On the Muslim side of terror are scores of disaffected youth, many of whom have seen their families tortured and killed in more recent pogroms. Christians too have fallen victim to recent Hindutva terror but as yet not formed the mechanisms for revenge. Dalits despite centuries of caste oppression, have not yet retaliated in violence although a small fraction is being drawn into an armed struggle waged by Naxalites.
It is clear that no amount of spending on defense, no amount of patrolling the high seas, no amount of increasing the military and police and equipping them with the latest weaponry can end the cycle of violence or place India under a bubble of safety. Just as nuclear India did not lead to more safety, but only to a nuclear Pakistan, no amount of homeland security can save us. And inviting Israel's Mossad and America's CIA/FBI to the security table is like giving the anti-virus contract to those who spread the virus in the first place. It can only make us more of a target for the next determined jehadi attack.
Policing, Justice and the Media
As for draconian anti-terror laws, they too only breed terror as for the most part they are implemented by a State machinery that has imbibed majoritarian values. So in Modi's Gujarat after the ethnic cleansing of Muslims in 2002, despite scores of confessions to rape and murder captured on hidden camera, virtually no Hindu extremists were punished while thousands of Muslims rotted in jail under draconian laws. The same happened in Bombay despite the Shiv Sena being found guilty by the Justice Shrikrishna Commission. Under pressure a few cases were finally brought to trial but all escaped with the lightest of knuckle raps. In stark contrast many Muslims accused in the 1993 bomb blasts were given death sentences.
The bulk of our media, policing and judicial systems swallows the canard that Muslims are by nature violent. Removing democratic safeguards guaranteed by the Constitution can only make this worse. Every act of wrongful imprisonment and torture that then follows is likely to turn innocents into material for future terrorists to draw upon. Already the double standards are visible. While the Students Islamic Movement of India is banned, Hindutva outfits like the RSS, the VHP, the Bajrang Dal, and the Shiv Sena remain legal entities. The leader of the MNS, Raj Thackeray recently openly spread such hatred that several north Indians were killed by lynch mobs. Amongst these were the Dube brothers, doctors from Kalyan who treated the poor for a grand fee of Rs.10 per patient. Raj Thackeray like his uncle Bal before him, remains free after issuing public threats that Bombay would burn if anyone had the guts to arrest him. Modi remains free despite the pogroms of Gujarat. Congress party murderers of Sikhs in 1984 remain free. Justice in India is clearly not there for all. Increasing the powers of the police cannot solve this problem. Only honest and unbiased implementation of laws that exist, can.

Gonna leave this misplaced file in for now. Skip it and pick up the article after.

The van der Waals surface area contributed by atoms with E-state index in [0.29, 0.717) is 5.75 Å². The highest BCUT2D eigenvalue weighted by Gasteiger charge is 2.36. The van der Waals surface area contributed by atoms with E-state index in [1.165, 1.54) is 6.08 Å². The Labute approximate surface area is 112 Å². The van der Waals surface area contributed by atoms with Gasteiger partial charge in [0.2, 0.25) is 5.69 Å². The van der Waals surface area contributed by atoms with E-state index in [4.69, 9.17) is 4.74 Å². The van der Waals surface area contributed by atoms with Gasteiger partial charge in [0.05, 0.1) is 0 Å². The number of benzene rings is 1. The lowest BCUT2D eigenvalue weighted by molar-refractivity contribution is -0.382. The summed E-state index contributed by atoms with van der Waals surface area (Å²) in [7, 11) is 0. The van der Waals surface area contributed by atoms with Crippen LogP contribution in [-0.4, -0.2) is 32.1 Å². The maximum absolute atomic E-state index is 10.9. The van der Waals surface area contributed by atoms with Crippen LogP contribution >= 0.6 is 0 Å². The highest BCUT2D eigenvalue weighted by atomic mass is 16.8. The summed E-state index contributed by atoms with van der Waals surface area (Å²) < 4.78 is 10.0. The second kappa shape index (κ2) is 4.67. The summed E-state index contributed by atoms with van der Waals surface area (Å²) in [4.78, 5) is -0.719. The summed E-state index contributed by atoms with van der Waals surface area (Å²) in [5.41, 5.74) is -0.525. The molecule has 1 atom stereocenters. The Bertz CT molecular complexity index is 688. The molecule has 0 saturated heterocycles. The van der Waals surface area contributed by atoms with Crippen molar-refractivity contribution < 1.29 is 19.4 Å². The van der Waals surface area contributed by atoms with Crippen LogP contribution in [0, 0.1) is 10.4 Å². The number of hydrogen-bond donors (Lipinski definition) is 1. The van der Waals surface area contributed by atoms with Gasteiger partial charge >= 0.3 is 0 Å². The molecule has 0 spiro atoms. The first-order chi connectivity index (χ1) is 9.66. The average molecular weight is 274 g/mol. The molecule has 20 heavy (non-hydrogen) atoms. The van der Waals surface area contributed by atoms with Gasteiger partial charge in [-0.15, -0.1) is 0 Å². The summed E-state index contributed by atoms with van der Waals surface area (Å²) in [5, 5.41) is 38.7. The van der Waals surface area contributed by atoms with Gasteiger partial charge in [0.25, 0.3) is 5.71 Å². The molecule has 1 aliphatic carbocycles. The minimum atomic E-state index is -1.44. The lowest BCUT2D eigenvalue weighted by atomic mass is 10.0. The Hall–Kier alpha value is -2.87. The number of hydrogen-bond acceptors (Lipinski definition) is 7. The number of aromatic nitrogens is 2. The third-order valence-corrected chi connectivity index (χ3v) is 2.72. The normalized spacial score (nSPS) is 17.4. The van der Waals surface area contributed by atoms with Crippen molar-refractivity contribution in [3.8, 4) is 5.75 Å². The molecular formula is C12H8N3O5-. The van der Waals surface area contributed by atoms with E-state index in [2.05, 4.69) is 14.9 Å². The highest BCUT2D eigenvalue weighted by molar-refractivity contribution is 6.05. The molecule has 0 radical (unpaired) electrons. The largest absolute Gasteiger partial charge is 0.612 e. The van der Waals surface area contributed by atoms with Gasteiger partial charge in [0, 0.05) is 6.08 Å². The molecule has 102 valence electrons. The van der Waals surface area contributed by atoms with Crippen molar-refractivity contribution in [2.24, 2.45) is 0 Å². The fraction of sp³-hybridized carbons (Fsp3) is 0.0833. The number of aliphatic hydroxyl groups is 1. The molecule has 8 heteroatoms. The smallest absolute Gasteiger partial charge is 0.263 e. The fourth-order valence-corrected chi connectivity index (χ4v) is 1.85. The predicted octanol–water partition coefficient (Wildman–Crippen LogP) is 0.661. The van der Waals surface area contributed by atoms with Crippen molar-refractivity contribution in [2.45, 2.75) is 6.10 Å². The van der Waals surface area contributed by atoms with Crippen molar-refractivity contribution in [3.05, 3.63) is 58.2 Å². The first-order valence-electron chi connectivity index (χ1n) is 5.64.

It is a tragedy of the highest proportions that one such honest policeman, Anti-Terrorist Squad chief Hemant Karkare, who had begun to unravel the thread of Hindutva terror was himself gunned down, perhaps by Muslim terror. It is reported that Col. Purohit and fellow Hindutva conspirators now in judicial custody, celebrated the news of Karkare's death. Until Karkare took charge, the Malegaon bomb blasts in which Muslims were killed and the Samjhauta Express blasts in which Pakistani visitors to India were killed were being blamed on Muslims. Karkare exposed a hitherto unknown Hindutva outfit as masterminding a series of killer blasts across the country. For his pains Karkare came under vicious attack not just from militant Hindutva but from the mainstream BJP. He was under tremendous pressure to prove his patriotism. Was it this that led this senior officer to don helmet and ill-fitting bullet proof vest and rush into battle with a pistol? Or was it just his natural instinct, the same courage that had led him against all odds, to expose Hindutva terror?